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    Wednesday, October 18, 2006

    The gift



    The Apostles handed down the Gift of Faith. We received and accepted the
    Gift.

    Care to hear what it sounds like with people who are without?

    It does not make for pleasant reading.

    link

    I feel that faith is a personal issue. My husband and I did not attend church, having been forced to as children. We both hated the Christian fundamentalism that had been forced down our throats, and decided that our kids could choose if they wished to attend church or not. They opted to go, one is now an Anglican Priest.

    -Sarnialass

    I don't like the idea of lying to children about something as important as religion. Religion isn't just a fairy tale to the majority of the world, it's a serious attempt at understanding the nature of the universe. It's as much a search for truth as a means of obtaining comfort. Telling someone that there is only one way to God when you don't believe it yourself is rather irresponsible. I also don't see how anyone can be qualified to truthfully answer questions about faith and religion if they don't believe themselves.

    I think it would be preferable to be truthful with children. The most important thing is encouraging children to be tolerant of all religions, and I believe this can best be achieved by exposing them to a variety of different beliefs and encouraging them to make their own choices.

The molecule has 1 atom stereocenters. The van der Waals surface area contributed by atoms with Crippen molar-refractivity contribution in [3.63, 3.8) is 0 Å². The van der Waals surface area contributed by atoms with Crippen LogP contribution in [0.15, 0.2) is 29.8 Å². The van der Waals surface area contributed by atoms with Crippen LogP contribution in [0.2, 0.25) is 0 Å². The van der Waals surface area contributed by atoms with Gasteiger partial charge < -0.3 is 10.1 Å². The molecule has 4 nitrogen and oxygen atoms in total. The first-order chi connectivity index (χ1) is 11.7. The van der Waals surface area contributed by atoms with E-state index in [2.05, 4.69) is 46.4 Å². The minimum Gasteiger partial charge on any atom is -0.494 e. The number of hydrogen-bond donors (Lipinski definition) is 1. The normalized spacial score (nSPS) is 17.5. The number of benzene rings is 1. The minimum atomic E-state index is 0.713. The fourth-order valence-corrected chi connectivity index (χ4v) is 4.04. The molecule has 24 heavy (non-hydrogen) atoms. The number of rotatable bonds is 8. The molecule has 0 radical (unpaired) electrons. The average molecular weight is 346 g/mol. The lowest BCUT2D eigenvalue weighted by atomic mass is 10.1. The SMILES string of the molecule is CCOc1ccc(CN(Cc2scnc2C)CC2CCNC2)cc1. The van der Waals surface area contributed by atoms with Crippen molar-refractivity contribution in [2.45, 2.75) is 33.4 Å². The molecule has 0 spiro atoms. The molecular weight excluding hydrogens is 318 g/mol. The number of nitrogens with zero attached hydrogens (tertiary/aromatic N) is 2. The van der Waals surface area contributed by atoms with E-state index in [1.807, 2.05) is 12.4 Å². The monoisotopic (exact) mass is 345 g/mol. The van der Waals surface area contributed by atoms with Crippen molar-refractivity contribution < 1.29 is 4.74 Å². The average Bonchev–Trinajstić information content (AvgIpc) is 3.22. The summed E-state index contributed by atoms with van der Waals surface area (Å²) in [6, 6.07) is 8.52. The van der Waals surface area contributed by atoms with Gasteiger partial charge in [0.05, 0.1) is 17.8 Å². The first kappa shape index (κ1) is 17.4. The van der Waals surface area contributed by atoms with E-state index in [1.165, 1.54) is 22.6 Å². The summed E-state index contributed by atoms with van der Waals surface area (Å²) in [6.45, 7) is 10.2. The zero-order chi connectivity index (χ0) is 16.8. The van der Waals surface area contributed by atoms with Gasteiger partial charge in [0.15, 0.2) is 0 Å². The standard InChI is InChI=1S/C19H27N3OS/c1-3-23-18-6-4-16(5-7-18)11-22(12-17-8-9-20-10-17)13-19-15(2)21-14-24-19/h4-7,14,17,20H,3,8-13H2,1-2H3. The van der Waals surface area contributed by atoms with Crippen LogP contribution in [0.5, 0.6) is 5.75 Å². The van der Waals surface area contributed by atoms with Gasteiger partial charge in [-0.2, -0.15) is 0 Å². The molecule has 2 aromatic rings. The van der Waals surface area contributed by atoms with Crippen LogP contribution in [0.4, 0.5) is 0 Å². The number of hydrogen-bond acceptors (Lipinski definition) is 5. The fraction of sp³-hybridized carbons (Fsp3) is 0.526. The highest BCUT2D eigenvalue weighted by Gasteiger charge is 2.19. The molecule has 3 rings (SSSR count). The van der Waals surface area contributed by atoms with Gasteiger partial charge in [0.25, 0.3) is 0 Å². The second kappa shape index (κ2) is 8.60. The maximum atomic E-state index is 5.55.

-phatto10

    We did not take our children to any church services, but allowed my mother to send them to church camp in her denomination. My husband is Christian and I was raised Christian but became Pagan/Wiccan as an adult. They seem to have learned well and now that they are adults, I am very impressed with their characters.

    -RiverMoonlady

    One of the most difficult tasks a non-believing parent has is encouraging a child to ask questions and explore and ultimately decide for himself. Keeping my agenda to myself was essential.Just because I have come to a certain conclusion (humanism) after being raised Episcopalian does not mean that is the only path and I have no more right to indoctrinate my child in that belief than a fundamentalist Christian has in promoting that faith exclusively.I do, however, believe that faith exploration (especially with children through mid-teens) needs to be experienced with a parent--to question, seek clarifications, explore differences, etc. Keeping an open mind and open heart is critical --it is ultimately a very personal decision we all must reach and a child needs to know that the parent supports and encourages the journey to find a faith that works for the child.

    Their path may veer off and change or reach a dead end. Support and encouragement along the way are part of the parent's job.

    -DWright1

    "Some people walked away from organized religion and followed their own path...from what ground can their children do the same?" How about through individuation and the natural rebellion and questioning that young adults experience when they are raised to be independent freethinkers? How about through personal soul-searching, something we all do naturally?My parents were raised "church of God" and "southern baptist." One became an atheist, the other a very spiritual agnostic. All children learn/know what their parents and extended family believe.

    My parents turned away from the idea that God was who their religions taught them, an egotistical, insecure entity that needs us to worship him in order to be happy and not wipe us out and condemn us to eternal hellfire. They gave me a wonderful platform in which to find spirit.

    -bea411

    A "very spirtual agnostic". God help them.

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